A recent rash of cattle rustling incidents near Dallas proves the practice cannot be relegated to the history books just yet, especially as rising beef prices make bovine theft more lucrative.
"These guys are out on horseback stealing cattle just like they did 120 years ago," H.D. Brittain, a special ranger with the Texas and Southwestern Cattle Raisers Association in Fort Worth, told NBC DFW's Kevin Cokely. "You get full market value for a cow whether she's stolen or whatever."
Last week, someone rustled seventeen head of cattle from a ranch near Mansfield. This theft was just the "latest in a recent rash of cattle thefts from ranches in Johnson and Ellis counties," Cokely reported. Three rustlings have occurred around the state this year, according to Eric Gonzales of KENS 5 news in San Antonio.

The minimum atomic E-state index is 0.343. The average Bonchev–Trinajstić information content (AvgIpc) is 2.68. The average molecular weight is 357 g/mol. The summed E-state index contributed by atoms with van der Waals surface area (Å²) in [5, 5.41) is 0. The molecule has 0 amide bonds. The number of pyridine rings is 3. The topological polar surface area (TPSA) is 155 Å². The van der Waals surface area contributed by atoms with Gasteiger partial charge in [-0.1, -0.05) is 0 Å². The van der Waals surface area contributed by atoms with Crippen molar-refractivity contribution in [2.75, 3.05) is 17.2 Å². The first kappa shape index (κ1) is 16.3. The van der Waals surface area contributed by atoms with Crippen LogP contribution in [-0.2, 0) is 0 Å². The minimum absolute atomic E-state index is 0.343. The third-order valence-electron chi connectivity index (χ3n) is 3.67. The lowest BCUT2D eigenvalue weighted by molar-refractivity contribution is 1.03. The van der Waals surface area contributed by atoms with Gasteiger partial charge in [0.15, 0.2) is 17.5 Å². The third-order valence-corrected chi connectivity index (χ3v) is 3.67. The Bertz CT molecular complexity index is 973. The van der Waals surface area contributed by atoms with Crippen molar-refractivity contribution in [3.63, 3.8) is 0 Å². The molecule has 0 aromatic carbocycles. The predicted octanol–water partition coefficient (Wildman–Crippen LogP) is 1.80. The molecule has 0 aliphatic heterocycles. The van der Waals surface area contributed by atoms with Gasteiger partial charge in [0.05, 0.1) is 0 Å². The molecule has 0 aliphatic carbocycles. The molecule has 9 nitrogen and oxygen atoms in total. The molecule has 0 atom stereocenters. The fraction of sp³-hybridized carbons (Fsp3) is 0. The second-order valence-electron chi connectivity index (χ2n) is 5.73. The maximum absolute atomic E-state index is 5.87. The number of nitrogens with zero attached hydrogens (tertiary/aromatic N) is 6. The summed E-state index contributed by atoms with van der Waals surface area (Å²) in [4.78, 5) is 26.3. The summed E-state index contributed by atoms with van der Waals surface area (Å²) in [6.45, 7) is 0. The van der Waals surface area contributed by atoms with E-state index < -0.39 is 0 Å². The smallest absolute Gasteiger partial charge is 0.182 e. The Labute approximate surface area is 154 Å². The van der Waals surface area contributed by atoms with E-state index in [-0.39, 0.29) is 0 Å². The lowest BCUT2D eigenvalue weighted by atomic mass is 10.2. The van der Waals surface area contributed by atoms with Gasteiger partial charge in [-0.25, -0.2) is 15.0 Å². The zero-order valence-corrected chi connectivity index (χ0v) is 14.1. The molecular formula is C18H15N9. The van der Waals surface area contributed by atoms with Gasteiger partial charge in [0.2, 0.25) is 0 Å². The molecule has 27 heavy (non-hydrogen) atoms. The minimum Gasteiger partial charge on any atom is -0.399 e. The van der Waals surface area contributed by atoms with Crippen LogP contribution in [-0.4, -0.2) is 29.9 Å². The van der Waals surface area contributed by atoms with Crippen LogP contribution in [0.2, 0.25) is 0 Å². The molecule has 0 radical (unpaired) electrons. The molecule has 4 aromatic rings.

Gonzales interviewed Roy Bearing, a rancher that works with cattle at the San Antonio Stock Show and Rodeo, who said that the drought has made cattle more eager for food. “You can rattle a feed bucket and those cattle come. They'll almost load up for you a lot of times. So, it makes it pretty easy,” Bearing said.
Rustlers tend to set up surveillance on properties they want to hit, getting a sense of a rancher's daily rhythm before they arrive with trailers and scoop up their stolen bovine loot, Cokely reported.
The Texas and Southwestern Cattle Raisers Association maintains a special tip line, Operation Cow Thief , to collect anonymous tips on rustlers for a $1,000 reward.